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About two years ago I gave up trying to memorize all of my online accounts. I used a “three tier” password system for a while – with a low security, medium security, and high security password for the majority of my accounts. However, this still did not leave me at ease – knowing that if on one of these accounts my password was compromized, it potentially left the others open to attack.
After looking around for different password managers, I came across KeePass. The main features that drew me to this program:
- Open Source – Allows the ability to analyze the encryption methods
- Cross Platform – Clients available for Windows, Ubuntu, Linux, MacOS X, J2ME (Cell Phones), Blackberry, Windows Mobile and more
- Portable – Requires no installation
Installation is a cinch – visit the download page and install or unzip the software. Open Keepass.exe (on Windows), go to File->Open and create a new file.
While you type your password, it will tell you how many bits encryption it will provide, and also a bar with how secure/complex it is. After hitting OK, enter your password again to make sure you typed what you thought you did.
Inside Keepass you will see a Folder structure where you can organize your logins according to type or use. In my case, I keep separate areas for Work and Personal logins. Click “Add Entry…” to add a new login:
A password will be automatically generated – useful if you are making a new account. Click the three dots to change from a masked password to the plain text one.
If you want to have fine-grained control over your new password, while maintaining security, KeepPass includes a password generation tool.
For the ultra paranoid such as myself – you can click the box “Collect additional entropy” – this will ask you to move your mouse randomly around a box and type in random letters. Even if the default is secure, it gives my possibly neurotic self a great deal of satisfaction.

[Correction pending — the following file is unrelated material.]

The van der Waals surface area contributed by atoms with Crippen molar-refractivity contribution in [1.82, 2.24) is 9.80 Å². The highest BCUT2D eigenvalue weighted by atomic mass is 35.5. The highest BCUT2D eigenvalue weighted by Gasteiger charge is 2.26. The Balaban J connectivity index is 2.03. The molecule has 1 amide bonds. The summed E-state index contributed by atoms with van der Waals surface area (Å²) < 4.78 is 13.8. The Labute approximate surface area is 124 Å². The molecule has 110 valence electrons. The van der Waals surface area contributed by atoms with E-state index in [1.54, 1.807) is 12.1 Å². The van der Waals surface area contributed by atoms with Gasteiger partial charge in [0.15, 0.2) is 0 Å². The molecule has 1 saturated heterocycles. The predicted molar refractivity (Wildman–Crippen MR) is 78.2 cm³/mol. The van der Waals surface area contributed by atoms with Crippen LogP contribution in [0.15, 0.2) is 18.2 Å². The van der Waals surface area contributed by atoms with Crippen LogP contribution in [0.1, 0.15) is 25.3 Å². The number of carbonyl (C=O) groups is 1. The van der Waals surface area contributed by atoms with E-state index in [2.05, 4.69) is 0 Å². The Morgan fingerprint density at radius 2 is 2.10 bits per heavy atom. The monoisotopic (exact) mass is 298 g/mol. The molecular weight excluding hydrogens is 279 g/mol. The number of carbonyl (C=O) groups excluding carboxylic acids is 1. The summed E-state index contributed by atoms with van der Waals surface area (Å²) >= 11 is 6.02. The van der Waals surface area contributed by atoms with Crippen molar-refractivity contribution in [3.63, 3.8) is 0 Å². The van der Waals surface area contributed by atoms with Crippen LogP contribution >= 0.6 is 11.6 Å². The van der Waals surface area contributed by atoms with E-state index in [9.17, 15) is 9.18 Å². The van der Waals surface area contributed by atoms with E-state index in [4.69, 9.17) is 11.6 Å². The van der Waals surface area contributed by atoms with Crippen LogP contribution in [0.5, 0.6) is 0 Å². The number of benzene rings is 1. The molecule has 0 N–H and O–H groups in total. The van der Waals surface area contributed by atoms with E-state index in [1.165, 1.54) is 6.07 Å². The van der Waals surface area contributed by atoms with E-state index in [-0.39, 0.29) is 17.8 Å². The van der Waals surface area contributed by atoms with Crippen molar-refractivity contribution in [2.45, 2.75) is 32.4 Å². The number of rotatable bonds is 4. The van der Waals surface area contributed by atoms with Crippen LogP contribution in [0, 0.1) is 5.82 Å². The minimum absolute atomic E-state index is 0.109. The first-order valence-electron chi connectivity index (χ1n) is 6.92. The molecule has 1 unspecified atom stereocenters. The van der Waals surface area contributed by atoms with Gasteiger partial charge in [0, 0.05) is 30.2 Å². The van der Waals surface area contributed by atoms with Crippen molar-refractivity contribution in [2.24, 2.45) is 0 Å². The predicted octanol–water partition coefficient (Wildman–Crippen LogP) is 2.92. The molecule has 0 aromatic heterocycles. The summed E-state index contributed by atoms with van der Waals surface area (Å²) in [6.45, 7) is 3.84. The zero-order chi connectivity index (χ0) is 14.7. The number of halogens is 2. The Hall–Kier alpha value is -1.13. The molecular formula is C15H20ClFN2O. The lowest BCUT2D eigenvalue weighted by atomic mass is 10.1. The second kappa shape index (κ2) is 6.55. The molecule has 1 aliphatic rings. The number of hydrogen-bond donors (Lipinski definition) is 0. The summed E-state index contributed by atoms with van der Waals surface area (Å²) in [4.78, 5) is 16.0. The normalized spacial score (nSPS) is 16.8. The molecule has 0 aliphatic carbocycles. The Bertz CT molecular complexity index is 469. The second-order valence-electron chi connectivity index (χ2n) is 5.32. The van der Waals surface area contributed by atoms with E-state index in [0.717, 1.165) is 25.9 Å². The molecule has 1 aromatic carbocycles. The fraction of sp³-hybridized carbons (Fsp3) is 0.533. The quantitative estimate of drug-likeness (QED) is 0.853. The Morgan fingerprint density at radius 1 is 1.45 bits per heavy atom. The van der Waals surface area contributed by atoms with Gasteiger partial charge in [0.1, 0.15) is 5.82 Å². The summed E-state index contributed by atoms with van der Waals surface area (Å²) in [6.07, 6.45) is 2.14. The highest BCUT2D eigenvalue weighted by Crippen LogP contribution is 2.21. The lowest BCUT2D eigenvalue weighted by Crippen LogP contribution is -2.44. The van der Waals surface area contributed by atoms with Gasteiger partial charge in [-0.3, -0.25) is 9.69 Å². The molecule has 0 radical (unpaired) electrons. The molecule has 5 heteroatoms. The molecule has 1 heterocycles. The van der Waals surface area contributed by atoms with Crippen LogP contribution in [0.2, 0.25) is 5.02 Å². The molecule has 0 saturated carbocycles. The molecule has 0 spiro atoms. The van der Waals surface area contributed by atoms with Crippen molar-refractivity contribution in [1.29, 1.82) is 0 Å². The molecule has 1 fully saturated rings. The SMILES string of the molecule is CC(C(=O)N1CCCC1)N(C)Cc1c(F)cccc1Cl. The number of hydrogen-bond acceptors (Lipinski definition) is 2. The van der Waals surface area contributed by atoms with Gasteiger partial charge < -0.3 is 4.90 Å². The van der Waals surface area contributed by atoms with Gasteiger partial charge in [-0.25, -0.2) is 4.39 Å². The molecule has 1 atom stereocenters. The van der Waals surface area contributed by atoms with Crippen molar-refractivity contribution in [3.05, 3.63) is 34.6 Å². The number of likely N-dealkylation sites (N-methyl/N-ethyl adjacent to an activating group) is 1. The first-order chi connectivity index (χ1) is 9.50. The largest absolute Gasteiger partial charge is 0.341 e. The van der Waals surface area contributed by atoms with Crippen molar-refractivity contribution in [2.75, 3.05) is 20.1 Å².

For ultimate usefulness, I have KeePass installed on my USB Keydrive. With the price of USB Keychain drives so low, and the size so large; I’ve found it invaluable to carry around with me at all time in case a tech emergency comes up (I am even able to boot off of it with a slew of diagnostic utilities – more on that later!) It was not a big jump for me to keep my passwords with me at all times, just like keeping my keys with me.
Along with the great advantage of always having your passwords available, there are a few downsides to this. If you lose your Key Drive you have two main problems. The first is that potentially someone else will be able to access your password. Since the password file is encrypted – this should be taken care of. The second is the loss of this file. For this reason, it is essential to back up the password file regularly.
I use a backup tool called SyncBack SE for this. It has been previously reviewed on this site by Mark. The paid version has many priceless (in my opinion) features – one being that it has an “On Insert” option. In the profile, select the drive letter that is assigned for your USB Key Drive on the “Insert” tab. On inserting your drive, it will automatically run this profile and back up your files.
With this program running, all you need to do is plug in the USB drive – for example if you are accessing a password, and it will run a backup. Just what I like – a backup process that you don’t need to think about. Less interference means easier backups!
I’ve been using KeePass for all of my passwords now for a while and I would never turn back. I must have over 200 sites with passwords I need to remember, if not more. Some have weird password requirements which would make it necessary for me to create new ones that are impossible to remember. This system has been working perfectly and I would recommend it for anyone who is required to remember more than a handful of passwords!